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Strong sleeping pills known as “Z-drugs” have been linked to an increased risk of falls, fractures and strokes in people with dementia, according to research by the University of East Anglia.

Sleep disorders are common in people with dementia, and the effects on patients and their families are significant.

There are no proven effective treatments to date, however, people with dementia are often prescribed Z-drugs (zopiclone, zaleplon, and zolpidem).

However, a new study published today shows that higher doses of these drugs are associated with an increased risk of side effects.

These adverse effects have been found to be similar or greater than those for benzodiazepines or higher dose benzos – which are also used to treat sleep disorders and are known to have several adverse effects.

The team says that patients who are already taking higher doses of Z-drugs should not suddenly stop taking their medication, but should seek advice from their family doctor.

Prof. Chris Fox of the UEA’s Norwich Medical School said, “Up to 90 percent of people with dementia have insomnia and this has a major impact on their mental, physical and caregiver health.

“Z-drugs are commonly prescribed to help people sleep. However, these drugs have never been approved for dementia and have been linked to adverse events such as falls and fracture risks in the elderly.

“We wanted to find out how they affect people with dementia, who are often prescribed them to help with insomnia.”

The team analyzed data from 27,090 patients in England who were diagnosed with dementia between January 2000 and March 2016. The mean age of the patients was 83 and 62 percent were women.

They studied the adverse events in 3,532 patients who were prescribed Z-drugs and compared them to people with sleep disorders who were not prescribed sedatives and patients who were prescribed benzodiazepines.

They also looked at whether Z-drug dosage played a role in adverse outcomes.

Prof. Fox said, “We looked at a number of adverse outcomes, including fractures, falls, deep vein thrombosis, stroke and death – over two years. And we were particularly interested to see if higher doses led to worse results.”

Higher-dose Z-drugs and benzodiazepines were defined as prescriptions corresponding to> 7.5 mg zopiclone or> 5 mg diazepam daily.

“Patients who were prescribed Z-Drugs received 17 percent higher doses. And we found that those patients with higher doses were at higher risk of falls and fractures, especially hip fractures, and stroke – compared to patients for who did not take medication had sleep disorder, “said Prof. Fox.

Those with lower doses however (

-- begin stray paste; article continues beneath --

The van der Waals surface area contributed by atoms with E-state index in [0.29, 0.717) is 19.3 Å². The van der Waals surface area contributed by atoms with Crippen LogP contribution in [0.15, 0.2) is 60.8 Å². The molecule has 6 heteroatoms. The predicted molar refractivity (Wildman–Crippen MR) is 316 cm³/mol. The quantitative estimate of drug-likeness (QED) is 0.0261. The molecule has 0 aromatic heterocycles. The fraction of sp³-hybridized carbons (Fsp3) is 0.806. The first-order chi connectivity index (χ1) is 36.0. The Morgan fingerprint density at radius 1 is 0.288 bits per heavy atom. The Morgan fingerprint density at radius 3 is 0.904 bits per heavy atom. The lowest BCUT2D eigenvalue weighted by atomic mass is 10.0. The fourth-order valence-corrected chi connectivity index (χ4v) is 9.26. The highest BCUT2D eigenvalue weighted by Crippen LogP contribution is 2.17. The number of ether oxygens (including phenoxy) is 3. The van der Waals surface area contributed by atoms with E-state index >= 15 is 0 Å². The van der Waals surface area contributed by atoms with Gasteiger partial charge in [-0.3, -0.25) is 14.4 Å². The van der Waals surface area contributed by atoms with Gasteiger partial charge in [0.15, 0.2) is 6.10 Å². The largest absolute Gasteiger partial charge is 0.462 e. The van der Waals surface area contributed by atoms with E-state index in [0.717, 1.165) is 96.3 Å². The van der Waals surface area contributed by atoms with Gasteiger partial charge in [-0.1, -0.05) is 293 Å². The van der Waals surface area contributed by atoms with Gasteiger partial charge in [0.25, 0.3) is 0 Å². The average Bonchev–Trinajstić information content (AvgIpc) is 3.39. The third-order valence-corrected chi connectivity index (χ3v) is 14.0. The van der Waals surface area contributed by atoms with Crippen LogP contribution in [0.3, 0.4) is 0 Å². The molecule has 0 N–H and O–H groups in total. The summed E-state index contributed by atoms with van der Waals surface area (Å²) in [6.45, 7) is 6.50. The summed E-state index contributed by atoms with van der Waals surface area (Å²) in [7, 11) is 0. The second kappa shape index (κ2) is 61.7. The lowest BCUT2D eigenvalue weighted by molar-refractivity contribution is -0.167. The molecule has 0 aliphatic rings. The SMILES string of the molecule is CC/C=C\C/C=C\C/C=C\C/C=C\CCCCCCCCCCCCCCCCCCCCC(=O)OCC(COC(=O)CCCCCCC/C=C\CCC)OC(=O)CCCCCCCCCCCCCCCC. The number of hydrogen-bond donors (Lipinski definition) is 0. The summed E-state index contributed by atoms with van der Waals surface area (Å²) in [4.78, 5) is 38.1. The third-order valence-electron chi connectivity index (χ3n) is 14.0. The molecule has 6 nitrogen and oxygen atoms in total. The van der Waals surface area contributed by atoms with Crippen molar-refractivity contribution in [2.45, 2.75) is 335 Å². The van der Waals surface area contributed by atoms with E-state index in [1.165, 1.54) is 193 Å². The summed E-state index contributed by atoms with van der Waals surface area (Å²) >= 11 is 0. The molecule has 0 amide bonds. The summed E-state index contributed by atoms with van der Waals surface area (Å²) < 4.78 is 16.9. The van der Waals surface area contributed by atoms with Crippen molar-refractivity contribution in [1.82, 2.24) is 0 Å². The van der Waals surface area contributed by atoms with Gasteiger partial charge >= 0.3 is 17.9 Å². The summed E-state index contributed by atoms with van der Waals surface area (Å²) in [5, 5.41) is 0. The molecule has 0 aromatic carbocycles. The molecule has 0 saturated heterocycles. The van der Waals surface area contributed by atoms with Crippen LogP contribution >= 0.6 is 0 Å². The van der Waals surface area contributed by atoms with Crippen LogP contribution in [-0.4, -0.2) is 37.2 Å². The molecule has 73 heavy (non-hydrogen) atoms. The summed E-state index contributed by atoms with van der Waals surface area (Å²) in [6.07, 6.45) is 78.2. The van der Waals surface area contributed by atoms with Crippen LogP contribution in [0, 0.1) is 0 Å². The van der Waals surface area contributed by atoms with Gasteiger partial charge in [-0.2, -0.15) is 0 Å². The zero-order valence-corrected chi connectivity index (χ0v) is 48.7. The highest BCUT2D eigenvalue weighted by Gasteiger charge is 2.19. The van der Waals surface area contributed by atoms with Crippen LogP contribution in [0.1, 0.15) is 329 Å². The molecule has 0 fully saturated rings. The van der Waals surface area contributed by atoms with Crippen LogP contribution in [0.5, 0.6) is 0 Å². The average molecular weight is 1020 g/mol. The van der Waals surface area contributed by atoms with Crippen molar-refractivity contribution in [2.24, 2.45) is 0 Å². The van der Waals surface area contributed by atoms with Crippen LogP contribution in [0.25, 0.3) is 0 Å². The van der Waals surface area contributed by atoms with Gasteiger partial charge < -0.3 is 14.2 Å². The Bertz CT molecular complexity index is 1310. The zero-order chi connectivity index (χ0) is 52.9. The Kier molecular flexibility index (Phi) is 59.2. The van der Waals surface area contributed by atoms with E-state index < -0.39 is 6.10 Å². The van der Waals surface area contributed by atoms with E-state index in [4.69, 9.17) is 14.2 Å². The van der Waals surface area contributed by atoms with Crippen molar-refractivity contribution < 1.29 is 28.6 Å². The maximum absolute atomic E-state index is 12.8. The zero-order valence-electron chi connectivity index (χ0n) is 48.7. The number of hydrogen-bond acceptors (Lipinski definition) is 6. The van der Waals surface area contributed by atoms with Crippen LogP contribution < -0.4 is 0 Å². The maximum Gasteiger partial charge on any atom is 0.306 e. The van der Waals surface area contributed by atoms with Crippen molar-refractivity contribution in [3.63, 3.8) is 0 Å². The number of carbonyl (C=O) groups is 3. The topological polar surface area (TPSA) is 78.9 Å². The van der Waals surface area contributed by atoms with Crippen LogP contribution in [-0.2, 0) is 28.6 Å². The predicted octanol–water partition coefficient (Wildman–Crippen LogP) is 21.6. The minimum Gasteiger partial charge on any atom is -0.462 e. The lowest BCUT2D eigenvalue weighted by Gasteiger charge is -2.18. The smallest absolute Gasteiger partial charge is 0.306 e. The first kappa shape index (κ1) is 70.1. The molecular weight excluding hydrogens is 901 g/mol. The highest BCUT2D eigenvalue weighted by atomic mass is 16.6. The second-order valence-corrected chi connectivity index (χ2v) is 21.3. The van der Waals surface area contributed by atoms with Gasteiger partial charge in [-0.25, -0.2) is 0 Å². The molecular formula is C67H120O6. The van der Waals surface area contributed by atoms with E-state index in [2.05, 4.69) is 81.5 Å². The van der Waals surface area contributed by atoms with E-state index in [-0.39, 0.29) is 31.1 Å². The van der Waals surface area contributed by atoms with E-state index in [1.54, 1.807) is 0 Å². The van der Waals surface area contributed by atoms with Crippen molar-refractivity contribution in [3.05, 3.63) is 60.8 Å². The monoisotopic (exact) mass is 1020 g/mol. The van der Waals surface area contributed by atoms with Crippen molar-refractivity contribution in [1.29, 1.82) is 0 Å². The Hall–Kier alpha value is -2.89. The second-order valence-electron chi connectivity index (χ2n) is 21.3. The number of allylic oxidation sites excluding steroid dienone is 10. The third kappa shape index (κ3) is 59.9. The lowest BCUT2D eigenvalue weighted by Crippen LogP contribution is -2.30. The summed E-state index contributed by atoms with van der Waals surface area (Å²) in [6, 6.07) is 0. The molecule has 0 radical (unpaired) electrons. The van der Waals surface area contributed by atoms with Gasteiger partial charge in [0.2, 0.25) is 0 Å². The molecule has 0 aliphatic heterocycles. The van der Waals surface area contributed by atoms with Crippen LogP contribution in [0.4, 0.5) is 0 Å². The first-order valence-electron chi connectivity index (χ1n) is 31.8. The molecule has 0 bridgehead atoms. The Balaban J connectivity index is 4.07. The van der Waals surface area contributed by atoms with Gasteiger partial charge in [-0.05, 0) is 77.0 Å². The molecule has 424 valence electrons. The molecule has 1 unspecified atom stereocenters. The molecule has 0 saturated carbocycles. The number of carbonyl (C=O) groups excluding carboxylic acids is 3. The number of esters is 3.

And there were no differences in adverse events for Z-drugs compared to benzodiazepines, except for lower death rates for Z-drugs.

Prof. Fox said, “This research tells us that higher dose Z-drugs should be avoided whenever possible in people with dementia and non-pharmacological alternatives should be given preference.

“Patients who are already taking higher dose Z-drugs should not stop taking their medication. However, we recommend making an appointment to see their GP for a review,” he added.

Prof. Clive Ballard of the University of Exeter Medical School, who collaborated on the study, said, “Our results are an important warning regarding the harm of sleeping pills in people with dementia.

“This research is a very timely and sadly necessary reminder that tranquilizers are not a helpful way to manage social isolation during COVID-19.

“Our study also underscores the importance of research in developing non-drug approaches to help people with dementia sleep – whether at home or in home care.”

Dr. Ian Maidment, Reader in Clinical Pharmacy at Aston University and the study’s lead pharmacist, stated, “Z-Drugs are widely used to treat insomnia in people with dementia, but are only used as a short-term treatment for maximally our work shows the importance of it that doctors, including general practitioners and pharmacists, examine patients on long-term Z-drugs. ”

Z-drugs related to fractures in dementia sufferers

More information:
“Side Effects of Z-Drugs in Sleep Disorders in People with Dementia: A Population-Based Cohort Study” was published in the journal BMC Medicine on November 24, 2020. Provided by the University of East Anglia

Quote: The danger of Z-drugs for dementia sufferers (2020, November 23) was accessed on November 23, 2020 from

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